Rio 1992 connected the environment and development. Rio+20 looks to split them up
June 19, 2012
The Rio+20 Summit will fail if it agrees to current proposals, which risk worsening the divide between environment and development efforts, warned anti-poverty and environmental campaigners today.
Agreement on Sustainable Development Goals is expected to be one of the major outcomes from the UN Conference on Sustainable Development, which starts on Wednesday, 20 June in Rio de Janeiro.
The UN has already begun to deliberate on the post 2015 global development framework, starting with a review of lessons learnt from the existing Millennium Development Goals and options for after they expire in 2015. The current proposal on the table in Rio would effectively create a second process for global goals in the post-2015 period. A separate process focused on the environment will not provide the solution urgently needed to end poverty and inequality while protecting the planet, said international agency Oxfam and the international campaigns, Beyond 2015 and the Global Campaign against Poverty (GCAP).
“Ending poverty and protecting the environment are inextricably linked and cannot be addressed in isolation. The current proposals are a recipe for diluted commitment, duplicated effort, and dispersed focus,” said Antonio Hill of Oxfam. “The world’s poorest people, who still suffer a lack of quality healthcare and education, are also denied their fair share of water, land and clean air. Poor people will be the first to lose out if Rio+20 fails to aim for one set of goals for one planet. We need a single guiding framework whose purpose is to end poverty and restore the living world that sustains us all. “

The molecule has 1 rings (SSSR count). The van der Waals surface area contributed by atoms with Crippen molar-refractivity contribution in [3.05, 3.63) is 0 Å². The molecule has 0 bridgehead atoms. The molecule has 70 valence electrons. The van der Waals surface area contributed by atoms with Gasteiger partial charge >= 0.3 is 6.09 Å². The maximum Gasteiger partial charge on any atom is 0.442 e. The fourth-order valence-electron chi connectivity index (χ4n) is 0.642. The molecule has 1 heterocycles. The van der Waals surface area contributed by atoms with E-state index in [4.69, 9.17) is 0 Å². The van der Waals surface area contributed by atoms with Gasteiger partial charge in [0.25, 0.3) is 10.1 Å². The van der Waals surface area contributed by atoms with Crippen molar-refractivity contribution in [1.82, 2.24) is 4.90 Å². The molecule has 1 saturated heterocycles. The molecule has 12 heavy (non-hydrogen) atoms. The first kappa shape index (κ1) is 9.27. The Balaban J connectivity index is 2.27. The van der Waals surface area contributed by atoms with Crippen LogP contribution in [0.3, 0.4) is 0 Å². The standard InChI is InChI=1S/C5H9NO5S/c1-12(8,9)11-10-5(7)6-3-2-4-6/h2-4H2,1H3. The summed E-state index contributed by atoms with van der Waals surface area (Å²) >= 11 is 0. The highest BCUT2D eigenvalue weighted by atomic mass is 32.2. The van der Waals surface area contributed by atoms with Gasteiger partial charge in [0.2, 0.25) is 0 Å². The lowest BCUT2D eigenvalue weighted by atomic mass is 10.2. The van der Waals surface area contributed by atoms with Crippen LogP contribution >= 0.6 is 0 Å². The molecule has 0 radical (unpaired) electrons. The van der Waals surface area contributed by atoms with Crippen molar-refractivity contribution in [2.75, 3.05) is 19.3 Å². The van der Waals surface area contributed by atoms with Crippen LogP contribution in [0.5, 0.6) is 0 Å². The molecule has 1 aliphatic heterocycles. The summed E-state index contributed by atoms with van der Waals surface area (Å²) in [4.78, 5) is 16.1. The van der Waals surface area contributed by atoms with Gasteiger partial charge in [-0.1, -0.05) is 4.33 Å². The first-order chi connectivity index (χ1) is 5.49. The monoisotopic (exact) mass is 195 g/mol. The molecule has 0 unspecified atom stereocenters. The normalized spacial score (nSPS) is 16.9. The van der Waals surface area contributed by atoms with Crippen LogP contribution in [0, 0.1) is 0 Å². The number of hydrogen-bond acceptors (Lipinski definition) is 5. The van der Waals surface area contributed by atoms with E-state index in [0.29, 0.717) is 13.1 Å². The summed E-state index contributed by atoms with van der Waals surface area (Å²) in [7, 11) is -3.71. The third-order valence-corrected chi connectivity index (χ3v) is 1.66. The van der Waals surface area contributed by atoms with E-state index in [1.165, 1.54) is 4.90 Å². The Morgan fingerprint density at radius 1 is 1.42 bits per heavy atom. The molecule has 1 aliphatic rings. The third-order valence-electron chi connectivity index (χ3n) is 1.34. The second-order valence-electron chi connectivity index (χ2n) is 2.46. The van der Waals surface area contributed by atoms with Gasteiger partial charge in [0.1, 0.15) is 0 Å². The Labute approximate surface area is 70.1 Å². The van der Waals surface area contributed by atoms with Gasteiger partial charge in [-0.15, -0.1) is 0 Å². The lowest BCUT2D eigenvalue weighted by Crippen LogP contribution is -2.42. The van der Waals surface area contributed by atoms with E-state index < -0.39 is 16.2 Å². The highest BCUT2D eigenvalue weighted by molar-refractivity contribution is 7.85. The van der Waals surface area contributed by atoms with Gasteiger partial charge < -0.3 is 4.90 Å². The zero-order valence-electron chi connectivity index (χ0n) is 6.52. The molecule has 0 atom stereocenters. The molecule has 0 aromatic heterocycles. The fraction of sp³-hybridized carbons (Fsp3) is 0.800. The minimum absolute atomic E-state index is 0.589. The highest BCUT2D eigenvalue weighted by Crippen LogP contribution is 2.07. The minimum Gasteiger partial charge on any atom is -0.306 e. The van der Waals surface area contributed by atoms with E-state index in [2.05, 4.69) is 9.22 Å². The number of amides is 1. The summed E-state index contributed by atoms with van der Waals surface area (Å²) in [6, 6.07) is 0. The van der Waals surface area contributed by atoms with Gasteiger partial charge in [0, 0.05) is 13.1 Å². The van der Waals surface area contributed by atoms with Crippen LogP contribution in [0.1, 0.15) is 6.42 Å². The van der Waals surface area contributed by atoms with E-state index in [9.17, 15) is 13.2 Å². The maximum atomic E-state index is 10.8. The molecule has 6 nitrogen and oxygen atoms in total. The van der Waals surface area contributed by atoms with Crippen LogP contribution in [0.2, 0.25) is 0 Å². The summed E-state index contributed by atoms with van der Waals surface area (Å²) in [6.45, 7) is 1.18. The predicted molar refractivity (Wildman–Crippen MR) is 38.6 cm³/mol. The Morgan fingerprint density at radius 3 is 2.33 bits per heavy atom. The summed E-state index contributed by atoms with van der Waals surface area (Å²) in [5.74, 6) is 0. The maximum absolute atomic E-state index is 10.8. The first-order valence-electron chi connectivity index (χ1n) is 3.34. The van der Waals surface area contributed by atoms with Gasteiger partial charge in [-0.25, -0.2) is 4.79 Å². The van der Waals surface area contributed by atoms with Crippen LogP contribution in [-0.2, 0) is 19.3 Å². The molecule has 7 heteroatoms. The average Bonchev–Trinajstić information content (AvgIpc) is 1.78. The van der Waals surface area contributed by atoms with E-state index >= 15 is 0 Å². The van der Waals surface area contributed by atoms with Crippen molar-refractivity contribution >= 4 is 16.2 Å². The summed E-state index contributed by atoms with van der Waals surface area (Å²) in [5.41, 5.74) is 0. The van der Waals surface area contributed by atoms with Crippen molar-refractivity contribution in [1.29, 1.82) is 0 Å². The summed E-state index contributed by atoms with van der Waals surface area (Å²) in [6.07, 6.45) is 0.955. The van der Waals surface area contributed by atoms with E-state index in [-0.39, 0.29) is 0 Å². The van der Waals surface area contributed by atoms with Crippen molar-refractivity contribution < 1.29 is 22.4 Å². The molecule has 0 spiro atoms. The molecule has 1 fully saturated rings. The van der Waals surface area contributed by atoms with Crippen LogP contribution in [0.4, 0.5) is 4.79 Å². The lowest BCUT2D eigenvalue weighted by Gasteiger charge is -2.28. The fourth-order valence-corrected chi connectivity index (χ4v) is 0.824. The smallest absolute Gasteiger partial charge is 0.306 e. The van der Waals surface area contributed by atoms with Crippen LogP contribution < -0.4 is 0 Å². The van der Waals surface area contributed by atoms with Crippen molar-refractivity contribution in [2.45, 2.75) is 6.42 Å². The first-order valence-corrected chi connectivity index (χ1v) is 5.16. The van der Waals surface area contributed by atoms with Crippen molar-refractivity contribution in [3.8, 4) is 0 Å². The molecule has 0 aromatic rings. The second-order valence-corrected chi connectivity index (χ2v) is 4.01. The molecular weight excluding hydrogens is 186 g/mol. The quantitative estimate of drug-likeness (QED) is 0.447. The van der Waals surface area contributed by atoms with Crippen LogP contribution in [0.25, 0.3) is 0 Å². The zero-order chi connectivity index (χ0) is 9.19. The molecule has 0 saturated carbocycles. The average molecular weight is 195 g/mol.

The organisations believe that commitment in Rio to a single process that brings together the Sustainable Development Goals and the post-2015 development framework could represent a landmark agreement to eradicate poverty and ensure prosperity for all by sharing the Earth’s limited resources. But the move could fail if this integration does not happen from the start.
“In the Philippines, the Millennium Development Goals are finally helping tackle poverty, but they aren’t a true measure of sustainable development. The government priority is poverty reduction, but it heavily depends on environmentally-damaging mining to pay for it,” said Nanette Antequisa, Executive Director of the Philippines NGO ECOWEB.
The groups also warn that the success of any future goals hinge on the progress made towards ending poverty through the Millennium Development Goals.
“Governments in Rio are re-arranging the deck chairs on the Titanic while 1.4 billion people still live in poverty, in a daily struggle for food, water and energy. For these people environment and development are not separate choices. We need a race to deliver the existing Millennium Development goals, and a single framework to succeed them,” said Rajiv Joshi from GCAP.
“Governments are squabbling to agree who will lead yet another international initiative the exact purpose of which remains undefined. The new set of goals must deliver positive change for the world’s poorest people who don’t classify the food, water, energy, and clean air they depend on as either poverty or environment issues – they just want to survive and live decent lives,” said Bernadette Fischler from the Beyond 2015 campaign.
Read more: Case studies that provide interesting insight on the situation in five emerging economies on key issues of food security, climate change and energy access and how Oxfam and partners are campaigning for change.
For information or interviews contact:
In Rio, Tricia O'Rourke firstname.lastname@example.org, + 55 21 6849 2371 or
Roberta Caldo, email@example.com, (21) 6849.2369 / (61) 9297.7372
In Ottawa, Juliet O’Neill, Juliet.ONeill@oxfam.ca, cell 613. 240.3047